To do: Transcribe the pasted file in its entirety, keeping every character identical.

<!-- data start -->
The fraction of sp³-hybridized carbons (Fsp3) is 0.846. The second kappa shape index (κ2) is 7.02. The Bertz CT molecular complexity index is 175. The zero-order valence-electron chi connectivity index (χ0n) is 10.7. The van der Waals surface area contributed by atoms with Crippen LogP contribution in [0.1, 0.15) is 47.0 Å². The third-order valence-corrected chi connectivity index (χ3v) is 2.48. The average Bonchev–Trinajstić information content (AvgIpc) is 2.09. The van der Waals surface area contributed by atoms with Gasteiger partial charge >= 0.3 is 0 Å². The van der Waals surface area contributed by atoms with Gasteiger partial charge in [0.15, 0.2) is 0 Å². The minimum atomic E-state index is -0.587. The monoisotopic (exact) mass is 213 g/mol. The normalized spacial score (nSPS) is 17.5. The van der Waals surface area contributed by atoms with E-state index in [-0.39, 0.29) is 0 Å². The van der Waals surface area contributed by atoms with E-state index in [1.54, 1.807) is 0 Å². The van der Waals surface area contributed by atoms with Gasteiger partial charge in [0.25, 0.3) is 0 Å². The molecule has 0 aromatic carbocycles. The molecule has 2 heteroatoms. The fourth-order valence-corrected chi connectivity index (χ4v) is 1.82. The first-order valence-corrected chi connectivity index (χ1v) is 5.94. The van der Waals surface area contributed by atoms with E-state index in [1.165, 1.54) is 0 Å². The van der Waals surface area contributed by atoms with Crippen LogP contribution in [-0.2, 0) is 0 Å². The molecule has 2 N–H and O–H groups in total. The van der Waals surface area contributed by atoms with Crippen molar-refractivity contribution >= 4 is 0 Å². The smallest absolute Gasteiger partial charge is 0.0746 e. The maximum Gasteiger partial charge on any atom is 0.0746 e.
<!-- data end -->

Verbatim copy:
The fraction of sp³-hybridized carbons (Fsp3) is 0.846. The second kappa shape index (κ2) is 7.02. The Bertz CT molecular complexity index is 175. The zero-order valence-electron chi connectivity index (χ0n) is 10.7. The van der Waals surface area contributed by atoms with Crippen LogP contribution in [0.1, 0.15) is 47.0 Å². The third-order valence-corrected chi connectivity index (χ3v) is 2.48. The average Bonchev–Trinajstić information content (AvgIpc) is 2.09. The van der Waals surface area contributed by atoms with Gasteiger partial charge >= 0.3 is 0 Å². The van der Waals surface area contributed by atoms with Gasteiger partial charge in [0.15, 0.2) is 0 Å². The minimum atomic E-state index is -0.587. The monoisotopic (exact) mass is 213 g/mol. The normalized spacial score (nSPS) is 17.5. The van der Waals surface area contributed by atoms with E-state index in [-0.39, 0.29) is 0 Å². The van der Waals surface area contributed by atoms with E-state index in [1.54, 1.807) is 0 Å². The van der Waals surface area contributed by atoms with Gasteiger partial charge in [0.25, 0.3) is 0 Å². The molecule has 0 aromatic carbocycles. The molecule has 2 heteroatoms. The fourth-order valence-corrected chi connectivity index (χ4v) is 1.82. The first-order valence-corrected chi connectivity index (χ1v) is 5.94. The van der Waals surface area contributed by atoms with E-state index in [1.165, 1.54) is 0 Å². The van der Waals surface area contributed by atoms with Crippen LogP contribution in [-0.2, 0) is 0 Å². The molecule has 2 N–H and O–H groups in total. The van der Waals surface area contributed by atoms with Crippen molar-refractivity contribution >= 4 is 0 Å². The smallest absolute Gasteiger partial charge is 0.0746 e. The maximum Gasteiger partial charge on any atom is 0.0746 e.